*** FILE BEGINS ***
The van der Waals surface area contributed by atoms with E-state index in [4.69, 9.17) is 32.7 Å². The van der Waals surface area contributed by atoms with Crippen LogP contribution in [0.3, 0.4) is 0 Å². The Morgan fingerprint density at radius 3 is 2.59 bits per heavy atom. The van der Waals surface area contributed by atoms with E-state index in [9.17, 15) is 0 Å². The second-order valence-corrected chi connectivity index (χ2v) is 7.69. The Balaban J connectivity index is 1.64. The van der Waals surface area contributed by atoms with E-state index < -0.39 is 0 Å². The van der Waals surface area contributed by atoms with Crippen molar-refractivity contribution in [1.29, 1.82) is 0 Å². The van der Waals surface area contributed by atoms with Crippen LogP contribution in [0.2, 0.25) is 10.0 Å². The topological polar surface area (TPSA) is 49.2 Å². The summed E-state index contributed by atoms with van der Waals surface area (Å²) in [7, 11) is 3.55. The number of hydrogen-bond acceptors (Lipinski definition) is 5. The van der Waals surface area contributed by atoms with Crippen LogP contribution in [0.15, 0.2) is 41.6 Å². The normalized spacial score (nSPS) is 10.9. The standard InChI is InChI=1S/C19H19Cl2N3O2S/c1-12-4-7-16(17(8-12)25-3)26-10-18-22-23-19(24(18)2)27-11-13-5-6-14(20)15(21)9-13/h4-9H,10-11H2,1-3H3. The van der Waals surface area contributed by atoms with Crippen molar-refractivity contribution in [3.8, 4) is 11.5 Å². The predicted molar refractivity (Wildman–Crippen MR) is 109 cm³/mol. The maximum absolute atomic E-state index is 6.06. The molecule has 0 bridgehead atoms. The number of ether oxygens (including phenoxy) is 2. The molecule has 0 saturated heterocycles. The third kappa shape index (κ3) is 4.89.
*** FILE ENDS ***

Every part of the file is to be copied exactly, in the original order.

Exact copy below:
The van der Waals surface area contributed by atoms with E-state index in [4.69, 9.17) is 32.7 Å². The van der Waals surface area contributed by atoms with Crippen LogP contribution in [0.3, 0.4) is 0 Å². The Morgan fingerprint density at radius 3 is 2.59 bits per heavy atom. The van der Waals surface area contributed by atoms with E-state index in [9.17, 15) is 0 Å². The second-order valence-corrected chi connectivity index (χ2v) is 7.69. The Balaban J connectivity index is 1.64. The van der Waals surface area contributed by atoms with E-state index < -0.39 is 0 Å². The van der Waals surface area contributed by atoms with Crippen molar-refractivity contribution in [1.29, 1.82) is 0 Å². The van der Waals surface area contributed by atoms with Crippen LogP contribution in [0.2, 0.25) is 10.0 Å². The topological polar surface area (TPSA) is 49.2 Å². The summed E-state index contributed by atoms with van der Waals surface area (Å²) in [7, 11) is 3.55. The number of hydrogen-bond acceptors (Lipinski definition) is 5. The van der Waals surface area contributed by atoms with Crippen LogP contribution in [0.15, 0.2) is 41.6 Å². The normalized spacial score (nSPS) is 10.9. The standard InChI is InChI=1S/C19H19Cl2N3O2S/c1-12-4-7-16(17(8-12)25-3)26-10-18-22-23-19(24(18)2)27-11-13-5-6-14(20)15(21)9-13/h4-9H,10-11H2,1-3H3. The van der Waals surface area contributed by atoms with Crippen molar-refractivity contribution in [3.8, 4) is 11.5 Å². The predicted molar refractivity (Wildman–Crippen MR) is 109 cm³/mol. The maximum absolute atomic E-state index is 6.06. The molecule has 0 bridgehead atoms. The number of ether oxygens (including phenoxy) is 2. The molecule has 0 saturated heterocycles. The third kappa shape index (κ3) is 4.89.